The Hills Line, both prototype and model, is primarily a daylight affair. While I have no doubt that there were times that crews either started their day at the crack of dawn or ended it just as the last rays were dipping below the horizon, as far as I’m concerned it’s always sunny and warm in our basement.
In principle that means I don’t have to invest in pricey and time-consuming methods to simulate nighttime on the layout. While I’ve seen plenty of examples of stunning replications of sunsets and stars on many model railroads, it’s not something I either need or necessarily want for my own.
In practice, however, there have to be lights on a layout. While I’ve previously detailed the ambient and overhead room lighting arrangement, lights extend to the modeled portion as well. The plethora of street, building, and security lights in our modern world deserve to be replicated in some form or another.
However, that same reluctance to model the witching hours continues to the layout itself. Functional model lights are obviously available in a variety of styles, each with their respective costs. But I see no need to invest in a solution that doesn’t support my principal approaches to layout design and operation.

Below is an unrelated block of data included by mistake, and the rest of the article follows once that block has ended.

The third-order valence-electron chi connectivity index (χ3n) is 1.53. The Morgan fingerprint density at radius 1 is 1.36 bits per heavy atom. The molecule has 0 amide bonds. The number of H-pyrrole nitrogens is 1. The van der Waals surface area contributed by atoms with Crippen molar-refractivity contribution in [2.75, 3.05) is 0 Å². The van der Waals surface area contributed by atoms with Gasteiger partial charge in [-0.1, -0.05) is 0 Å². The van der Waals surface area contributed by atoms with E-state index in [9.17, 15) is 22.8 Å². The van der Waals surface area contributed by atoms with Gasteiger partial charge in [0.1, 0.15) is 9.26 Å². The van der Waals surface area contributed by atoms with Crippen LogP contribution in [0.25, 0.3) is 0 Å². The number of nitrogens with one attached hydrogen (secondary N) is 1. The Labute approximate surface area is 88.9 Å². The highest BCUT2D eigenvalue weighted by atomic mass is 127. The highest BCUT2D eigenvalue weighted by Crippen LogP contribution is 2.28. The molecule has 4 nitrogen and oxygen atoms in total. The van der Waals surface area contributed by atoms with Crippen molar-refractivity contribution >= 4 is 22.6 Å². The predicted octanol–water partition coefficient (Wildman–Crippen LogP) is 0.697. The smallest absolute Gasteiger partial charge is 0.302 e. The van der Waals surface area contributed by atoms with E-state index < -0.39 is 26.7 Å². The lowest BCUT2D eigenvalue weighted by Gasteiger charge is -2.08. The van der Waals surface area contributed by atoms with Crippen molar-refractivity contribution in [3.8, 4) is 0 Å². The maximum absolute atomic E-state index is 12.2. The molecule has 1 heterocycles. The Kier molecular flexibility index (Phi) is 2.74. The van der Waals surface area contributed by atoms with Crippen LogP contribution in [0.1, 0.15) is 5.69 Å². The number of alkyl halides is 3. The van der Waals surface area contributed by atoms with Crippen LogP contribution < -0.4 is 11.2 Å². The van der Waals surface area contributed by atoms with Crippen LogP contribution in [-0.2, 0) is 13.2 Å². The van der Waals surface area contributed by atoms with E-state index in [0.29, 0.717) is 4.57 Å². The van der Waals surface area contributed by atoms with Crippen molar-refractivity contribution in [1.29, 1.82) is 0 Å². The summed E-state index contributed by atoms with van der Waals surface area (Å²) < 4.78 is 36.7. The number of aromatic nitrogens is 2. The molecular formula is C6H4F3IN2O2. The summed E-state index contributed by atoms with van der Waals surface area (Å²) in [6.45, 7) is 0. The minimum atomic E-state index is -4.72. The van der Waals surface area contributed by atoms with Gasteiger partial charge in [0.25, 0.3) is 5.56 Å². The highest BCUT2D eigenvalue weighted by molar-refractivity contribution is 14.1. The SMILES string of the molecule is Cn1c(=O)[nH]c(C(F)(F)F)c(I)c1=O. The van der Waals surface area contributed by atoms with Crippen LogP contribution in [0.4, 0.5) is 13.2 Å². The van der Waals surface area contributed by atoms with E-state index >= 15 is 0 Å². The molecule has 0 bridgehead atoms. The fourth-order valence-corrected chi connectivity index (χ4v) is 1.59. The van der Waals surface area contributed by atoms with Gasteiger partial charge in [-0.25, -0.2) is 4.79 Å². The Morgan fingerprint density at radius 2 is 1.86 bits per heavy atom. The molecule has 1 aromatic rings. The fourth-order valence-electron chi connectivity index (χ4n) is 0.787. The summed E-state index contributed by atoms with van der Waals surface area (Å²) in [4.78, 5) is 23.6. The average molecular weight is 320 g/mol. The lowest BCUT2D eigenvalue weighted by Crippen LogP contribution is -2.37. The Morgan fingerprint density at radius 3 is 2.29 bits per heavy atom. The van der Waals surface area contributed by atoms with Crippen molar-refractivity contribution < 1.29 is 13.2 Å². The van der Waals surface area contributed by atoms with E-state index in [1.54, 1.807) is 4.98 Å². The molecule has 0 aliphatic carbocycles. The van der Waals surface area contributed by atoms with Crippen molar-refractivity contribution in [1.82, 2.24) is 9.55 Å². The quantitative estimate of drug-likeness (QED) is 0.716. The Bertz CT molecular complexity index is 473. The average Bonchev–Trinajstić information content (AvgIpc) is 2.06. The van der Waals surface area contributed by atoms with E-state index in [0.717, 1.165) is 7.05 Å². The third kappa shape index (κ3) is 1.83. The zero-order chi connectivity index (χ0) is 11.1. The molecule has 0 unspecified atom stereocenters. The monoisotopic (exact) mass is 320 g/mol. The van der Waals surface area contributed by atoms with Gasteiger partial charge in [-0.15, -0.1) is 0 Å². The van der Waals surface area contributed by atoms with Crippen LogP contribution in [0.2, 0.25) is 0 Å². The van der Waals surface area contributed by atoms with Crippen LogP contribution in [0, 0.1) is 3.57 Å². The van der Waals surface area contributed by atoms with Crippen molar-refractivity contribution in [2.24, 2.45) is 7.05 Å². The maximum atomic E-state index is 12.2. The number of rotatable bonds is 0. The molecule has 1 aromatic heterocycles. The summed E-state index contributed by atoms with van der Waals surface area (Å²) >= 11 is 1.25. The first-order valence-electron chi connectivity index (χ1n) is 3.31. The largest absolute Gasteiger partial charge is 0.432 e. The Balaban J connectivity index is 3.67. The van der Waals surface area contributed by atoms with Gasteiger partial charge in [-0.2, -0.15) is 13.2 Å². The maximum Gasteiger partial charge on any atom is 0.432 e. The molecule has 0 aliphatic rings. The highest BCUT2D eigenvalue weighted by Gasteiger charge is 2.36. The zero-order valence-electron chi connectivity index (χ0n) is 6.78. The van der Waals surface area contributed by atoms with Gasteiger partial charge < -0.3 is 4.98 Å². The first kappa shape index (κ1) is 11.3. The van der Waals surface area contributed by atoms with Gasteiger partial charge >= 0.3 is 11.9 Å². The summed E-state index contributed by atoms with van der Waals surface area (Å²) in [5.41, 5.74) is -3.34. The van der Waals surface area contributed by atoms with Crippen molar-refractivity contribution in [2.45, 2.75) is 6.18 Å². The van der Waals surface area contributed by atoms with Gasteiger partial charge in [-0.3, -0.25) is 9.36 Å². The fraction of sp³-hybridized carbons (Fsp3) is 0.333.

Fortunately inexpensive alternatives are available. JTT Scenery Products offers materials for all scale endeavors, including architecture models. A wide variety of options for external illumination are available… all non-functional of course.
Since they’re primarily designed for architectural needs, the lights are actually undersized, coming in at 1/100th in scale. However, the basic components all work with a little cutting and painting.
For street lights, I use the single light version, cutting off the mast and other supports. Once painted an appropriate metal color and attached to a power pole or other mast, the size difference is unnoticeable.
For building and security lights, I start with the double parking light (which gives me two separate lights for the price of one). The masts and other parts are quickly trimmed away, leaving the fixture to be quickly painted an appropriate color depending on the application.
The end result is an inexpensive and consistent approach to lighting up an area… at least in my minds eye.
2 thoughts on “A Light Approach”
Wondering how you made your sidings look a little lower than the main line on the foam board ?
I didn’t. All the track is at the same level and laid directly on the foam